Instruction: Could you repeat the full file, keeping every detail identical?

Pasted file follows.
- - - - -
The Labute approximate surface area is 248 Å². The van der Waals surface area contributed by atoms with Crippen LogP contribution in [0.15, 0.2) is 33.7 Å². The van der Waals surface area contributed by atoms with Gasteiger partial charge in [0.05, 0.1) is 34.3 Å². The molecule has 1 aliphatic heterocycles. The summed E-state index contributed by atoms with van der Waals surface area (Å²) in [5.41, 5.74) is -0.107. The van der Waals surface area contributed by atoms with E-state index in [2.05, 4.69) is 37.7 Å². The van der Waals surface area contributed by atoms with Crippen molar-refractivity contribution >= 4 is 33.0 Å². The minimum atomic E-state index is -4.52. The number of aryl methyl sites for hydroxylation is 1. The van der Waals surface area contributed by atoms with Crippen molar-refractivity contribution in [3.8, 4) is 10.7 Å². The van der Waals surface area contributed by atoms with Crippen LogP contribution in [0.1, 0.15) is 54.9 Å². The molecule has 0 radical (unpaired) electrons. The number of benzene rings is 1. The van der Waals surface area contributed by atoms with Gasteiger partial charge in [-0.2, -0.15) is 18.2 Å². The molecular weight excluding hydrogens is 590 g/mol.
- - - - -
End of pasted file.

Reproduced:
The Labute approximate surface area is 248 Å². The van der Waals surface area contributed by atoms with Crippen LogP contribution in [0.15, 0.2) is 33.7 Å². The van der Waals surface area contributed by atoms with Gasteiger partial charge in [0.05, 0.1) is 34.3 Å². The molecule has 1 aliphatic heterocycles. The summed E-state index contributed by atoms with van der Waals surface area (Å²) in [5.41, 5.74) is -0.107. The van der Waals surface area contributed by atoms with E-state index in [2.05, 4.69) is 37.7 Å². The van der Waals surface area contributed by atoms with Crippen molar-refractivity contribution >= 4 is 33.0 Å². The minimum atomic E-state index is -4.52. The number of aryl methyl sites for hydroxylation is 1. The van der Waals surface area contributed by atoms with Crippen molar-refractivity contribution in [3.8, 4) is 10.7 Å². The van der Waals surface area contributed by atoms with Crippen LogP contribution in [0.1, 0.15) is 54.9 Å². The molecule has 0 radical (unpaired) electrons. The number of benzene rings is 1. The van der Waals surface area contributed by atoms with Gasteiger partial charge in [-0.2, -0.15) is 18.2 Å². The molecular weight excluding hydrogens is 590 g/mol.